The first step toward a Lotus Birth is to allow the cord to stop pulsing before cutting it. Amazing transformations take place in the body of the baby as she morphs from being a water baby into an air world. When baby opens her eyes for the first time, all eyes and hearts satisfy their longing that all is well.  Mother is flooded with relaxing hormones. Her relief speaks to her hormones, who speak directly to the placenta, as if saying, “Your baby is safe and well.”  With this knowledge, she relaxes, the placenta completes its work, releases and the placenta is then ready for its own birth.  It only takes 10-15 minutes. It is not necessary to hear the typical scream that accompanies the cutting of the cord and that first forced breath. Often within two minutes, the cord starts to feed baby progressively less oxygen to gently encourage her to breathe on her own. There is no need for a baby to scream. Her lungs open gently and she breathes without stress.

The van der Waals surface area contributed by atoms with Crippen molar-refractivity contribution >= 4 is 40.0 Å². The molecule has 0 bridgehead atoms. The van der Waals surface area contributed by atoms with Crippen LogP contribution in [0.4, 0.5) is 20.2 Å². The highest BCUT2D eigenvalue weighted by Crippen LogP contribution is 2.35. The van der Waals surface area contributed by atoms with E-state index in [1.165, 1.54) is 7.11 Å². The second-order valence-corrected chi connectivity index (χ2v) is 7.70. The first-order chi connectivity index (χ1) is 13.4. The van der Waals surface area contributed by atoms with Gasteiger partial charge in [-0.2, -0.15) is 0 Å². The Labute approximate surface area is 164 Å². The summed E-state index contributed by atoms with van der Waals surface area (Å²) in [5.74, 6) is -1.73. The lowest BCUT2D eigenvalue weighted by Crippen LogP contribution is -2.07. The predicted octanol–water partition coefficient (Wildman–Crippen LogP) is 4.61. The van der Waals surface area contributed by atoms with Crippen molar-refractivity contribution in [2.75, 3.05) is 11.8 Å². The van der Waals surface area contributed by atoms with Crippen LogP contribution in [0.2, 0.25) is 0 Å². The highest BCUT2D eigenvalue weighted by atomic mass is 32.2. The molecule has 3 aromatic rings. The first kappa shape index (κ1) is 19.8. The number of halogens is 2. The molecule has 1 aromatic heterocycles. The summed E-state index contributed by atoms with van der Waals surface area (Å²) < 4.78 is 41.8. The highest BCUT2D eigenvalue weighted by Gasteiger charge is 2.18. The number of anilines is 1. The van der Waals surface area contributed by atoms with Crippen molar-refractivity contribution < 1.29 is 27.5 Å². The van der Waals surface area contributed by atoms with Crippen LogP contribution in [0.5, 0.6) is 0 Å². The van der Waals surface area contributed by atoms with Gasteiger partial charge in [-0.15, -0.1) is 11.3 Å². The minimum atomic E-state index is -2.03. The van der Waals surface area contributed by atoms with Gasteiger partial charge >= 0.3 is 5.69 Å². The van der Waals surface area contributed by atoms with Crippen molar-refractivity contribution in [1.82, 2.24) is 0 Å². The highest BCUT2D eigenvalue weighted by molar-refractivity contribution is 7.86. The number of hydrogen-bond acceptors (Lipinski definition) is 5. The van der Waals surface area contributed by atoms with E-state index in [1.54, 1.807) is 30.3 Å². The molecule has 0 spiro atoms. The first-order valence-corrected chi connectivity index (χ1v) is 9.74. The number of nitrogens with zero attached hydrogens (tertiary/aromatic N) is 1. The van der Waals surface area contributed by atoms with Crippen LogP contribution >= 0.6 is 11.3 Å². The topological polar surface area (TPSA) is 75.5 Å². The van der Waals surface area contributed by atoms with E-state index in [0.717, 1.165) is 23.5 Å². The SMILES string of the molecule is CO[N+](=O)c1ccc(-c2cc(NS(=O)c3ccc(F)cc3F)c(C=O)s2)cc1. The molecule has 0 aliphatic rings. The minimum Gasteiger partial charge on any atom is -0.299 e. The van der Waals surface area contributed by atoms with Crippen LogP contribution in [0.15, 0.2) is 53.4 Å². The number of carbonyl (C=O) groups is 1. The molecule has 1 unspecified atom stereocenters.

Taking this a step further, Lotus Birth is not cutting the cord at all. Lotus Birth softens the birth experience and allows birth to go back to a safer, more natural state.  Like water birth, there seem to be only positive effects of Lotus Birth on a baby and her family. They are all unseen and can only be felt. Keeping the cord in tact means that baby and placenta stay on the altar of the family bed, visited only by the closest of family and friends.  This keeps baby in the security of the family and slows down the pace of life.  Nobody goes shopping with a newborn and placenta in tow!  In fact, a mother does little more than go to the bathroom anyway.  As the cord is kicked off, baby is gently showed around the house and maybe to a few close friends.  In appropriate timing, baby is taken outside and introduced to the stars and moon, sun and rain.  These first few days set into the mind of parents that life happens in perfect timing, according to baby’s readiness.  By watching baby’s reaction, parents do the right thing at the right time.